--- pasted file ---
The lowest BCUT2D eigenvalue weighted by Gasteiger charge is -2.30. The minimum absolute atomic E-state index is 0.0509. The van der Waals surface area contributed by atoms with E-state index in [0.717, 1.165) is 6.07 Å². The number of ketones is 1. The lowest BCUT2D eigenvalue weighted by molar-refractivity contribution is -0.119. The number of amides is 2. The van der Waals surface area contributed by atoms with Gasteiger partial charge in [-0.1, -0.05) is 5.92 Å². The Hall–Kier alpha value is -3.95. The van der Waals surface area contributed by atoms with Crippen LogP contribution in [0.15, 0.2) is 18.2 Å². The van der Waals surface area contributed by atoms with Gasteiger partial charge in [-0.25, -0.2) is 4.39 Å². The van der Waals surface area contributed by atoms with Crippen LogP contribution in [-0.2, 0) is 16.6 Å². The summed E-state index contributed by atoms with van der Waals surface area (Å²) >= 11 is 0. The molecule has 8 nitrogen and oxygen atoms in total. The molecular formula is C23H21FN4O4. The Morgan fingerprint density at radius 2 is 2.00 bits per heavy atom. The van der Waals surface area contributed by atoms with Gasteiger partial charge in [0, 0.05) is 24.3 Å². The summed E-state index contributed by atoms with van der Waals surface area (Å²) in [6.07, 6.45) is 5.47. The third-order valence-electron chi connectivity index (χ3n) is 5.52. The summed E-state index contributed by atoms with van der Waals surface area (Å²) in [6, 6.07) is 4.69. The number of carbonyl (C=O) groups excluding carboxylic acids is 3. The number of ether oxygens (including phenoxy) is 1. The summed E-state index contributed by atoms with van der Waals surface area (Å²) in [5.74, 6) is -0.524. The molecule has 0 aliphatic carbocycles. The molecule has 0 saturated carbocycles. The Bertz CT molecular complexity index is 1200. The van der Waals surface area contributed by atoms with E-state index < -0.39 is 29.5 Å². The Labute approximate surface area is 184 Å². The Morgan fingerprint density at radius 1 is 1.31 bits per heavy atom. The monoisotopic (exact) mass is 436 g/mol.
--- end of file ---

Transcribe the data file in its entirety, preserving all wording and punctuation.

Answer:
The lowest BCUT2D eigenvalue weighted by Gasteiger charge is -2.30. The minimum absolute atomic E-state index is 0.0509. The van der Waals surface area contributed by atoms with E-state index in [0.717, 1.165) is 6.07 Å². The number of ketones is 1. The lowest BCUT2D eigenvalue weighted by molar-refractivity contribution is -0.119. The number of amides is 2. The van der Waals surface area contributed by atoms with Gasteiger partial charge in [-0.1, -0.05) is 5.92 Å². The Hall–Kier alpha value is -3.95. The van der Waals surface area contributed by atoms with Crippen LogP contribution in [0.15, 0.2) is 18.2 Å². The van der Waals surface area contributed by atoms with Gasteiger partial charge in [-0.25, -0.2) is 4.39 Å². The van der Waals surface area contributed by atoms with Crippen LogP contribution in [-0.2, 0) is 16.6 Å². The summed E-state index contributed by atoms with van der Waals surface area (Å²) >= 11 is 0. The molecule has 8 nitrogen and oxygen atoms in total. The molecular formula is C23H21FN4O4. The Morgan fingerprint density at radius 2 is 2.00 bits per heavy atom. The van der Waals surface area contributed by atoms with Gasteiger partial charge in [0, 0.05) is 24.3 Å². The summed E-state index contributed by atoms with van der Waals surface area (Å²) in [6.07, 6.45) is 5.47. The third-order valence-electron chi connectivity index (χ3n) is 5.52. The summed E-state index contributed by atoms with van der Waals surface area (Å²) in [6, 6.07) is 4.69. The number of carbonyl (C=O) groups excluding carboxylic acids is 3. The number of ether oxygens (including phenoxy) is 1. The summed E-state index contributed by atoms with van der Waals surface area (Å²) in [5.74, 6) is -0.524. The molecule has 0 aliphatic carbocycles. The molecule has 0 saturated carbocycles. The Bertz CT molecular complexity index is 1200. The van der Waals surface area contributed by atoms with E-state index < -0.39 is 29.5 Å². The Labute approximate surface area is 184 Å². The Morgan fingerprint density at radius 1 is 1.31 bits per heavy atom. The monoisotopic (exact) mass is 436 g/mol.